Solomon personifies God’s wisdom as the discerning (and fired-up) female voice of Wisdom. She’s expressing her righteous anger that “fools” haven’t been listening. At first glance, the text is full of energetic rebuke, and it seems as if calamity is inevitable. But what first appears as harsh judgment may actually have another layer to it. Elsewhere in Proverbs, Wisdom is speaking again and explains that “whoever finds me, finds life and obtains favor from the LORD” (Prov. 8:35). She isn’t just arbitrarily angry; she’s passionate. She knows that healthy, abundant life is not possible without wisdom. Driven by the love of a concerned parent, Wisdom knows that our unwise actions, words, and choices have painful consequences. Her anger has the ring of a lament—and one of the beautiful truths of lament is that often a declaration of hope is found at the end. This is no different: “But those who listen to me will be secure and will live at ease without dread of disaster.” The passage lands softly, in an encouraging invitation.
Where we may have ignored the call for wise living, we are now once again being invited to take notice. Whether it be, for example, in a particular relationship, with our finances, how we treat our body, how we navigate our sexuality, or how we traverse anger—we are bidden to make wise choices that create safety (for us and those around us). And if we don’t quite know how to do that—wise people learn to ask for help. One of the most discerning things we can say is: “I don’t know how to do that.”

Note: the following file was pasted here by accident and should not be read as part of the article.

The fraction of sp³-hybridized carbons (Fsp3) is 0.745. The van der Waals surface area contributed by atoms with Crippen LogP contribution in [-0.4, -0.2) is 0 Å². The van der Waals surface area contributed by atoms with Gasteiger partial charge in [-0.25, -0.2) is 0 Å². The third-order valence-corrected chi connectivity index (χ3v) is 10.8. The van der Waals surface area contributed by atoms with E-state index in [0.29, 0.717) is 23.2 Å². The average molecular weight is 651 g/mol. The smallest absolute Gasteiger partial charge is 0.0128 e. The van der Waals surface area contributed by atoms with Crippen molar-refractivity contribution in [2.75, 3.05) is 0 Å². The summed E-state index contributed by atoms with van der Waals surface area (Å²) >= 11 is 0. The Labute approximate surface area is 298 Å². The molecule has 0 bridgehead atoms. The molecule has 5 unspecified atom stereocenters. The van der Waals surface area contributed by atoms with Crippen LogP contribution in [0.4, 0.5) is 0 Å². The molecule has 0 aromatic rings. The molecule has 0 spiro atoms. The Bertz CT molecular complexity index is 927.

What area of your life isn’t healthy, marked by some unwise choices? Consider listening to what God desires for you in that arena, and find ways you can reach out for support if you need it.
Through the scriptures and the guidance of the Holy Spirit, God shows the paths of righteousness and warns against the ways of destruction. The writer of Proverbs describes this as the voice of Wisdom crying out, yet some refuse to listen—to their peril. The psalmist rejoices in the law of the Lord, for God’s decrees teach us how to live well. Living a godly life includes paying attention to our speech. How can we, James asks, praise God with our lips and then curse others with those same lips? Peter is tripped up by his words in Mark. He declares Jesus to be the Messiah, yet in the next scene he recklessly rebukes Jesus for speaking of his death. Our words matter, and God desires purity and consistency.
Read Proverbs 1:20-33. How clearly do you hear Wisdom’s call? What prevents you from answering that call?
Read Psalm 19. Where in creation do you hear God speaking to you?
Read James 3:1-12. How do you use your words in wise ways? When do you struggle with your words?
Read Mark 8:27-38. Who do you say that Jesus is?
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